Thursday, 8 March 2018

Court rules Condom Ads must state "it’s not 100% safe, total abstinence or faithfulness is the best option”


A Lagos High Court has ruled that condom advertisements must have the Health Risk Warning Clause of Advertisement Professionals Council of Nigeria (APCON) that “Condom is not 100 per cent safe. Total abstinence or faithfulness is the best option”.

According to THISDAY, the judgement, which was delivered by Justice Taofiquat Oyekan-Abdullahi, was the outcome of the mutual agreement for the two parties to the suit.

The Incorporated Trustees of the Project for Human Development (PHD) had filed a suit against the Incorporated Trustees for Society for Family Health (SFH), asking the court to declare that the advertisement of the ‘Gold Circle’ condom by SFH in a national newspaper without the Health Risk Warning is illegal and unconstitutional, saying it is contrary to article 49 of the APCON laws, Sections 17, 37, 38, 39 (3), 45 of the 1999 Constitution and Articles 17, 18 27 and 29 of the African Charter on Human & Peoples’ Rights (Ratification Enforcement) Act, CAP 10.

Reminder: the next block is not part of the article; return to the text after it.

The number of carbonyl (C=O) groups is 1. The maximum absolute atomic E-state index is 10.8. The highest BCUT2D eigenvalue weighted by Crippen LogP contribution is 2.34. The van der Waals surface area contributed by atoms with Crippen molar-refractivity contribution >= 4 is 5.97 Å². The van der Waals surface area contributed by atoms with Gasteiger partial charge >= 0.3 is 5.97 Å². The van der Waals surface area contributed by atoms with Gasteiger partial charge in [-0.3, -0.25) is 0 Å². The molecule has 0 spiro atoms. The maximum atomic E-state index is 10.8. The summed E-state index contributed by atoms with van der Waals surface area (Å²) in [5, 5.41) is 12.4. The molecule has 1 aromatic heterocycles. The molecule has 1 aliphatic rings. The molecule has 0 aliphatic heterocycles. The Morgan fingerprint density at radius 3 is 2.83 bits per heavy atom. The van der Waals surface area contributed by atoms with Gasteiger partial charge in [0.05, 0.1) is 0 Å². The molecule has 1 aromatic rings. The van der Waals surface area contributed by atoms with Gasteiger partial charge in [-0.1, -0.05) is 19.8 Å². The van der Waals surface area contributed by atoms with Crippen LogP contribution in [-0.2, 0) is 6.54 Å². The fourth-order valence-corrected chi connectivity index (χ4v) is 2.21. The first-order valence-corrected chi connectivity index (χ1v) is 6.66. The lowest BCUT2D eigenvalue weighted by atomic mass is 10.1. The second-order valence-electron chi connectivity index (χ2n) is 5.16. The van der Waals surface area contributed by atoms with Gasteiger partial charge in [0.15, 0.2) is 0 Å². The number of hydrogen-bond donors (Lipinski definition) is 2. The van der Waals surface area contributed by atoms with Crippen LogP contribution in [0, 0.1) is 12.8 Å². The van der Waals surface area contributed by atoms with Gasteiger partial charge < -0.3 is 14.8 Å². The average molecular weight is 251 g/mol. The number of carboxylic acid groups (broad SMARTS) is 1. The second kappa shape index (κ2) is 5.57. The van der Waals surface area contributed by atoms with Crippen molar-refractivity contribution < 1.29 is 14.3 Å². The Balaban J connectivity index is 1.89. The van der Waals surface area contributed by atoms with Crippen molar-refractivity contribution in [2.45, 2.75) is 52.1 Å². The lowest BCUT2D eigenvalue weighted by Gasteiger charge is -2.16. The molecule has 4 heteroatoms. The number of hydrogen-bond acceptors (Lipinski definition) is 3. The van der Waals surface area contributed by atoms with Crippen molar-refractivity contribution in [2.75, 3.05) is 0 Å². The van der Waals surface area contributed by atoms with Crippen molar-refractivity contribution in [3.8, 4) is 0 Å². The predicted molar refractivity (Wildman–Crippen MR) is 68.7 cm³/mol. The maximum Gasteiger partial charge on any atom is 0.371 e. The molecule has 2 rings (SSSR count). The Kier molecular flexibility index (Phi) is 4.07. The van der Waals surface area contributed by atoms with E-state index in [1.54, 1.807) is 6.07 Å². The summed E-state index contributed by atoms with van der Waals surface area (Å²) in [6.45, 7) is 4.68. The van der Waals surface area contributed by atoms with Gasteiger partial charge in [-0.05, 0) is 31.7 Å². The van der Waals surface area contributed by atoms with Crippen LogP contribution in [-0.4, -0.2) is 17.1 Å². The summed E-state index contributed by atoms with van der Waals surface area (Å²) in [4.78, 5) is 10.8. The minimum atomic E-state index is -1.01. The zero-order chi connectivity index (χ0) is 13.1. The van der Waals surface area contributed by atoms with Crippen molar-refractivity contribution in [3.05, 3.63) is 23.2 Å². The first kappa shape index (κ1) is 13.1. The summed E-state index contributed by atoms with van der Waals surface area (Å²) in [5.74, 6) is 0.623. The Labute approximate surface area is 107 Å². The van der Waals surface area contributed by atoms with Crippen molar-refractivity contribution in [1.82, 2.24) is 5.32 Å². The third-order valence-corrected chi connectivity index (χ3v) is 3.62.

The applicant contended that the way condoms are advertised in Nigeria and elsewhere, gives the misleading impression that condoms are 100 per cent safe/effective.

According to the applicant, the statements that condoms offer “maximum protection” and that “Condoms protect both of you against infections…” are false.




“The “warning” sign reproduced below which has been put out by Rubber Chemistry and Technology, Washington, D.C., United States, since June 1992, but has remained unchallenged to date.

“If there are no holes in condoms, why would the United States Food and Drug Administration (FDA) insist that manufacturers test for holes in condoms and consequently sets an Acceptable Quality Level (AQL) that if up to four condoms have holes in a batch of 1,000, the batch will be allowed to pass.

“Condoms, in addition to having possible manufacturing defects, could undergo deterioration during shipping, handling and storage, and even further degradation after purchase by the end user.

“To a greater or lesser degree, factors such as the following have been proposed as possibly contributing to the degradation of latex (and thus to condom failure): exposure to sunlight, heat (including body heat when placed in pockets or wallets), humidity, pressure, certain spermicides and even to atmospheric ozone (2).

“Besides, the condom may still suffer last-minute physical damage immediately prior to or during actual use, such as contact with pointed or sharp objects including fingernails and rings.

“From the above documented facts, it is very clear that the AIDS virus can pass through the latex membrane and it has also scientifically been proven that the AIDS virus does pass through the latex membrane,” the applicant argued.

Delivering the judgement, Justice Oyekan-Abdullahi also ordered that condom advertisements should only be aired between 6AM and 8PM on radio and between 6PM and 10PM on television henceforth.





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